The Tyger, William Blake

I was thinking about poems I had read as a child and came upon this one, which must be a bit of a “classic” children’s poem. Although I’m not a huge fan of Romantic poets, I did study them for my Masters degree and Blake was my favourite. I love his crazy, evocative poems and the beautiful illustrations. To me, he is bolder than the others and less introspective, which is what I like about him. Some of his poems can be hard and challenging, but then others like this are instantly accessible as the rhythm pulls you in. I think this might be one of the only poems that I know by heart.

The Tyger

Tyger, Tyger burning bright,
In the forests of the night,
What immortal hand or eye
Could frame thy fearful symmetry?

In what distant deeps or skies.
Burnt the fire of thine eyes?
On what wings dare he aspire?
What the hand, dare seize the fire?

And what shoulder, & what art?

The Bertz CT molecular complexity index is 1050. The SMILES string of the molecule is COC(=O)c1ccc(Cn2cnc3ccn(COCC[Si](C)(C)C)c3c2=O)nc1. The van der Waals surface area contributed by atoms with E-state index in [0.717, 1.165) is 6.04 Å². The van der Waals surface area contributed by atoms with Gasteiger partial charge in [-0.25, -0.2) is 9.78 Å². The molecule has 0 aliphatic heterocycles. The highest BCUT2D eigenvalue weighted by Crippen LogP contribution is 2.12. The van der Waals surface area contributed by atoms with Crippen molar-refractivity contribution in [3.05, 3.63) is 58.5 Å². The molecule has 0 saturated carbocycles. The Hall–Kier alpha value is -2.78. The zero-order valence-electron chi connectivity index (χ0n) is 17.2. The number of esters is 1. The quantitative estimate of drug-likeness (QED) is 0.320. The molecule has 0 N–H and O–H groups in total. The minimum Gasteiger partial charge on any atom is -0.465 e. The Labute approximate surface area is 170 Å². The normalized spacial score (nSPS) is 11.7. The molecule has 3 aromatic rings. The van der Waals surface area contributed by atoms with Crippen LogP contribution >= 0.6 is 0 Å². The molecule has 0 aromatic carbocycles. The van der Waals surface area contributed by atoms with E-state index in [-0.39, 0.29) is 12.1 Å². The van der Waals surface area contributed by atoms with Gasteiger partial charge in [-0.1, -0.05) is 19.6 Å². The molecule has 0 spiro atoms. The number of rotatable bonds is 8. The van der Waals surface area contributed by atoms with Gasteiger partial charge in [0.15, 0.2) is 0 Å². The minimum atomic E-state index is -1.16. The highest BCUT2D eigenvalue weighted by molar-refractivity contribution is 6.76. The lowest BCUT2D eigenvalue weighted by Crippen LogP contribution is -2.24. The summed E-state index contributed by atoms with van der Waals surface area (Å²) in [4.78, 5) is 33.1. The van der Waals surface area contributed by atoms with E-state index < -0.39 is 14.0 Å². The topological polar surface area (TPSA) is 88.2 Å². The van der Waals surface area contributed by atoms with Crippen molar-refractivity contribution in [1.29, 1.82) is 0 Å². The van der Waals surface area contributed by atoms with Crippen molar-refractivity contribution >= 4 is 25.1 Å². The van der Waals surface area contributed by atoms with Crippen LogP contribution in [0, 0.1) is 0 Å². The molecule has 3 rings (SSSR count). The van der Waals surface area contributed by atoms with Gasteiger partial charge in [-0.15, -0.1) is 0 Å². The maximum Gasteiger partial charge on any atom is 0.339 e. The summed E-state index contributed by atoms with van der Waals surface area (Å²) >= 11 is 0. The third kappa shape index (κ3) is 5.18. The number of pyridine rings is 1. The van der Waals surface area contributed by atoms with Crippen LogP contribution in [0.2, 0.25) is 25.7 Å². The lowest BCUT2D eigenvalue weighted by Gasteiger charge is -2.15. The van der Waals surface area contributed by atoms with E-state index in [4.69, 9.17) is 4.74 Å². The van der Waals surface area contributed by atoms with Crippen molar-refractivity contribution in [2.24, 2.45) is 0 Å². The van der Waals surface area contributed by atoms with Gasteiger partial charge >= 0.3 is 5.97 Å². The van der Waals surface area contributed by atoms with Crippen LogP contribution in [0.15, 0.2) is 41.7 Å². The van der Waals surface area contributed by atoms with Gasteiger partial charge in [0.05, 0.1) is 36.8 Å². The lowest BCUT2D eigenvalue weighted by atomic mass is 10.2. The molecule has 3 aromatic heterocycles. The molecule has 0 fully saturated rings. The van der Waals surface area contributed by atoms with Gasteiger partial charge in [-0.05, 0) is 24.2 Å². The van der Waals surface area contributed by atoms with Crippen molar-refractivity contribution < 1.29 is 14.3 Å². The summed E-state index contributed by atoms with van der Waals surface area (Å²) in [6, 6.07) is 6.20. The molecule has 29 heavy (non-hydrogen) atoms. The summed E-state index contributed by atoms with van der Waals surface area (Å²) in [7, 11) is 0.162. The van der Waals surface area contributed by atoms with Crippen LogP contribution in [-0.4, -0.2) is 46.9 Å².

Could twist the sinews of thy heart?
And when thy heart began to beat,
What dread hand? And What dread feet?

What the hammer? what the chain,
In what furnace was thy brain?
What the anvil? what dread grasp,
Dare its deadly terrors clasp!

When the stars threw down their spears
And water’d heaven with their tears:
Did he smile his work to see?
Did he who made the Lamb make thee?

Tyger, Tyger, burning bright,
In the forests of the night:
What immortal hand or eye
Dare frame thy fearful symmetry?

1794, Songs of Experience.

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